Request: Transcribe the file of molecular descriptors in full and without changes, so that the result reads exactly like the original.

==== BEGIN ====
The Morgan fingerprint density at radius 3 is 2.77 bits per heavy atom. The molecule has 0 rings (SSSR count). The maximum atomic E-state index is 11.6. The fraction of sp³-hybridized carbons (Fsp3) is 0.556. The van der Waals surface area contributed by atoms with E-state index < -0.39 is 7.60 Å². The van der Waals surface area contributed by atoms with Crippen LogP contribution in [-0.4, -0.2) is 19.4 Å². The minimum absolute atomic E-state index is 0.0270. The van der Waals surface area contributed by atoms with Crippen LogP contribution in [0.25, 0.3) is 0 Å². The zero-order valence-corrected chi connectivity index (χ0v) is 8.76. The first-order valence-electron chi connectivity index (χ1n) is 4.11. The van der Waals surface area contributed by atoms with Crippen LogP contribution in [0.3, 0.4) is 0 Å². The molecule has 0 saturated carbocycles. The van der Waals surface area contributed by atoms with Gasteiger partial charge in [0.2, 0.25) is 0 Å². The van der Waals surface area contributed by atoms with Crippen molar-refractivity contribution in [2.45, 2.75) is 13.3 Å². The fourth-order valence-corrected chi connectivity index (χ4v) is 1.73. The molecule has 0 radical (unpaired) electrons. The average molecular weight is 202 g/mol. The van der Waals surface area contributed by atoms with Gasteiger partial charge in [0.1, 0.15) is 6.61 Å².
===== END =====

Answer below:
The Morgan fingerprint density at radius 3 is 2.77 bits per heavy atom. The molecule has 0 rings (SSSR count). The maximum atomic E-state index is 11.6. The fraction of sp³-hybridized carbons (Fsp3) is 0.556. The van der Waals surface area contributed by atoms with E-state index < -0.39 is 7.60 Å². The van der Waals surface area contributed by atoms with Crippen LogP contribution in [-0.4, -0.2) is 19.4 Å². The minimum absolute atomic E-state index is 0.0270. The van der Waals surface area contributed by atoms with Crippen LogP contribution in [0.25, 0.3) is 0 Å². The zero-order valence-corrected chi connectivity index (χ0v) is 8.76. The first-order valence-electron chi connectivity index (χ1n) is 4.11. The van der Waals surface area contributed by atoms with Crippen LogP contribution in [0.3, 0.4) is 0 Å². The molecule has 0 saturated carbocycles. The van der Waals surface area contributed by atoms with Gasteiger partial charge in [0.2, 0.25) is 0 Å². The van der Waals surface area contributed by atoms with Crippen molar-refractivity contribution in [2.45, 2.75) is 13.3 Å². The fourth-order valence-corrected chi connectivity index (χ4v) is 1.73. The molecule has 0 radical (unpaired) electrons. The average molecular weight is 202 g/mol. The van der Waals surface area contributed by atoms with Gasteiger partial charge in [0.1, 0.15) is 6.61 Å².